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Let $\Omega \subset \mathbb{R}^n$ be open and bounded with smooth boundary. For $f \in L^1(\Omega)$, define $$ \|D_1 f\|_M(\Omega) =\inf\left\{\liminf_{k\to\infty}\int_\Omega |\nabla f_k|\,dx \mid f_k \to f \text{ in } L^1(\Omega),\ f_k \in \text{ Lip }(\Omega)\right\}. $$ Here $\text{Lip}(\Omega)$ is the set of Lipschitz functions on $\Omega$. Note that by Rademacher's Theorem, for $f \in \text{Lip}(\Omega)$, $\nabla f$ exists Lebesgue-a.e. My question is, is $\|D_1 f\|_M(\Omega)$ the same as $\int_\Omega |Df|$ in general? I have a feeling the answer is ''no'', because if it is ''yes'', people would probably use this as the definition of bounded variation instead of the usual definition, which I find more complicated.

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Is $\omega$ supposed to be a test function? –  Jose27 May 28 '12 at 2:51
    
Oops, the $\omega$ doesn't belong there. I removed it. Thanks. –  Stefan Smith May 28 '12 at 7:12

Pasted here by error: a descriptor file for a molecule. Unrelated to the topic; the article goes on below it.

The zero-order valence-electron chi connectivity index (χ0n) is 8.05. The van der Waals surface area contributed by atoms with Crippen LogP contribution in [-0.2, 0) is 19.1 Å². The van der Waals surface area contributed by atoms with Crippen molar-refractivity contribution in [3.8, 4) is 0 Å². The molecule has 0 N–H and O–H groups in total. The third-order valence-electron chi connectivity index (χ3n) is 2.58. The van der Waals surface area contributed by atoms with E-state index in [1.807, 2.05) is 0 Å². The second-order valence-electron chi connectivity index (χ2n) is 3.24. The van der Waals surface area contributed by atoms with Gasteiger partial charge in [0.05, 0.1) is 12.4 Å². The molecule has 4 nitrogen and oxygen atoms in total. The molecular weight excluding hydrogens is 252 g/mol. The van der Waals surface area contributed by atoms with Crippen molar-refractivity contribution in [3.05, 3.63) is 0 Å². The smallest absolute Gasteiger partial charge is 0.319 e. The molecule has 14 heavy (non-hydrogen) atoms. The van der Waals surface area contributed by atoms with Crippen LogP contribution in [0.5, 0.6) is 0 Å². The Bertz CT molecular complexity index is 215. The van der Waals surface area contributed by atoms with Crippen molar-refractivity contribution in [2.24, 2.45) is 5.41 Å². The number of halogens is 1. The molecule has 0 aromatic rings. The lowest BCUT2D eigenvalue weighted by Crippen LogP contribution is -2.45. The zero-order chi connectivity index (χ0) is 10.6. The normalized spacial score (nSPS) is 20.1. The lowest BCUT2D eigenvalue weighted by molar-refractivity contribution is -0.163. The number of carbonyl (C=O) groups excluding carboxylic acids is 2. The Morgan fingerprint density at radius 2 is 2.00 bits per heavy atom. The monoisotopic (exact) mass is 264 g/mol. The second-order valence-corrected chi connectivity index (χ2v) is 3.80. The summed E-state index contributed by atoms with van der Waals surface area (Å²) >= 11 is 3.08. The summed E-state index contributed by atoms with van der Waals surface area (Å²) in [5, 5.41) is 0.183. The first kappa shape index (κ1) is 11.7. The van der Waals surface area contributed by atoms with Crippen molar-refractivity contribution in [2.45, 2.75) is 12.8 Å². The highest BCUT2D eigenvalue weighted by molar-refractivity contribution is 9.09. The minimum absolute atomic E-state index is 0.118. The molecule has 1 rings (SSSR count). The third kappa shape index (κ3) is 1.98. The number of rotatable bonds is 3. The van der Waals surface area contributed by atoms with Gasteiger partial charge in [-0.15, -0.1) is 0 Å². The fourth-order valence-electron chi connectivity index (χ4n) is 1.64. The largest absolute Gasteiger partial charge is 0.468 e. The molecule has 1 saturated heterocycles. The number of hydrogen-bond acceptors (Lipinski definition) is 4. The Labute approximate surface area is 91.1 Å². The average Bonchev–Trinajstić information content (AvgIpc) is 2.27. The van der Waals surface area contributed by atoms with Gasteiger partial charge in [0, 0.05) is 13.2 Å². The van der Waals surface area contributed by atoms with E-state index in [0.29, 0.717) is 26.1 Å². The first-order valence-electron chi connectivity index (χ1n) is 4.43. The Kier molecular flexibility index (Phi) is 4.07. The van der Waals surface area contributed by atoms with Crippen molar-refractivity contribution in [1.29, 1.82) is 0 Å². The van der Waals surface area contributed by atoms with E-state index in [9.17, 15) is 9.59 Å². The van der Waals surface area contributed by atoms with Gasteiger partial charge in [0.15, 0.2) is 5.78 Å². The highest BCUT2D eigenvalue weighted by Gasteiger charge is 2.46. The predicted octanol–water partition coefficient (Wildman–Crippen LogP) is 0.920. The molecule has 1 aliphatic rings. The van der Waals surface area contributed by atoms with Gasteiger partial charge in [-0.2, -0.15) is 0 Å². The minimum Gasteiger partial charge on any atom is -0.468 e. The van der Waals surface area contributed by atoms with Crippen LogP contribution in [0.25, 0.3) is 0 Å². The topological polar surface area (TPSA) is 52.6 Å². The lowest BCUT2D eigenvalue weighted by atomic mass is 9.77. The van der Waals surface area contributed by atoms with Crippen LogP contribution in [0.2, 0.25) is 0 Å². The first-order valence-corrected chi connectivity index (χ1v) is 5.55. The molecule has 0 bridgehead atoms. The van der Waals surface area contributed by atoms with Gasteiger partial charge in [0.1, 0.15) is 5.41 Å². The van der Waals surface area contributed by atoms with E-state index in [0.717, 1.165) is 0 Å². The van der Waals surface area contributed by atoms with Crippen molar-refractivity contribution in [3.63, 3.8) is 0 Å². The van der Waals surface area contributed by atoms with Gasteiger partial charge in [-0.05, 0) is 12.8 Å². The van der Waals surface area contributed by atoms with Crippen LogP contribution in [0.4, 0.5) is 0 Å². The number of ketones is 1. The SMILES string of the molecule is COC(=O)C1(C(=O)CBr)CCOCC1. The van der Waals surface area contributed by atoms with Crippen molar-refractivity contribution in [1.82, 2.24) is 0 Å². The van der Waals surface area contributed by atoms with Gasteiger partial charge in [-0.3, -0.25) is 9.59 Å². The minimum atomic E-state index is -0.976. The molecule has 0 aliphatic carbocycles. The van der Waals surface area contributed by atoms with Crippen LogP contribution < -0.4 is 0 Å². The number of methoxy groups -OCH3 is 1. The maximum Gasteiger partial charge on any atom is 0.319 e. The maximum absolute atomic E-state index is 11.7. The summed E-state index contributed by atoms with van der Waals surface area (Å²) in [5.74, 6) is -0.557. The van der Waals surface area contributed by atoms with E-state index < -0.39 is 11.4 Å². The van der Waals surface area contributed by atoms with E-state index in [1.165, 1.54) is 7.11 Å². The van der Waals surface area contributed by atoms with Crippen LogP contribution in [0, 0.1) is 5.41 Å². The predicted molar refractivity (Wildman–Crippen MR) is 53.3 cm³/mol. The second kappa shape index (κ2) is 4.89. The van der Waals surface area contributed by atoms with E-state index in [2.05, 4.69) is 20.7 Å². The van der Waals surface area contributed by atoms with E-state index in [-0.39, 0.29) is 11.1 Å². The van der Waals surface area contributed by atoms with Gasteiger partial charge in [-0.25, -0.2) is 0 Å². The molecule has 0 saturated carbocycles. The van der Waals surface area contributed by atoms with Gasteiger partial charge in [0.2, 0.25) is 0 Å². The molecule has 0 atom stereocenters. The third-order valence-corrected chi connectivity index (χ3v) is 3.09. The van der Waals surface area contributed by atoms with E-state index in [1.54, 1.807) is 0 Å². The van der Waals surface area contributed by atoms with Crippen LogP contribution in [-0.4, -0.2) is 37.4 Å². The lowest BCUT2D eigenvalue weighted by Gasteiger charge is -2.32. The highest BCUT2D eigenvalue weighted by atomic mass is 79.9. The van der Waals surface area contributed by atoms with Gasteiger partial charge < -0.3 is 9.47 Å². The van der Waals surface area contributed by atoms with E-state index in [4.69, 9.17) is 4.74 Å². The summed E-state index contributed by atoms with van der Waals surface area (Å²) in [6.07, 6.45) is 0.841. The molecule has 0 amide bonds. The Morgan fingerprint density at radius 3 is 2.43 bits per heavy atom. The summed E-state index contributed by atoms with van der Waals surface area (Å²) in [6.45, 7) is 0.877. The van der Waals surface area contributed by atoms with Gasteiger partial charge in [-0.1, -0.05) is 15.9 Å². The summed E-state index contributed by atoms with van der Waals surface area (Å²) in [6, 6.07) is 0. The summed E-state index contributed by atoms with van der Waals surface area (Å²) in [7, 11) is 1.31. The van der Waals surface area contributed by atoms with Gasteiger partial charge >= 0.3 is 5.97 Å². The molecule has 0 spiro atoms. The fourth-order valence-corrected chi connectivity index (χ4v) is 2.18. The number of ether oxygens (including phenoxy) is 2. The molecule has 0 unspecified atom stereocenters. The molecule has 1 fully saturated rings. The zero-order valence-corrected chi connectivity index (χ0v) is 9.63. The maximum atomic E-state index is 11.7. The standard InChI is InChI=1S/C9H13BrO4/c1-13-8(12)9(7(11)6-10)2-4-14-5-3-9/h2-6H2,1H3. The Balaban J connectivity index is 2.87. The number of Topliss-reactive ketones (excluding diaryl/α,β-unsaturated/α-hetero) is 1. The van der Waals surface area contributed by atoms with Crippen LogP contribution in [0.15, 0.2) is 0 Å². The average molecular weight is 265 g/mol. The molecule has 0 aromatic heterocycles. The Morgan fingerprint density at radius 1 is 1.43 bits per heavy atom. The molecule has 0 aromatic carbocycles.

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Yes, this is another way to introduce the BV norm, sometimes called Miranda's definition. People do use it, but it does not mean the distributional definition can be forgotten. It's not a bad thing to have two or more definition of the same class. For example, they might generalize in different ways when we move beyond Euclidean spaces. This dissertation is relevant.

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Thanks! I think this is a record for the longest it's taken me to get a useful answer! I have done a fair amount of reading about BV functions, and I'm surprised this definition is not more popular. I kind of discovered it myself (without knowing for sure if it is equivalent to the usual definition). I don't think Giusti's book even mentions it. In my opinion, it is much simpler than the standard definition. –  Stefan Smith Mar 7 '13 at 22:50

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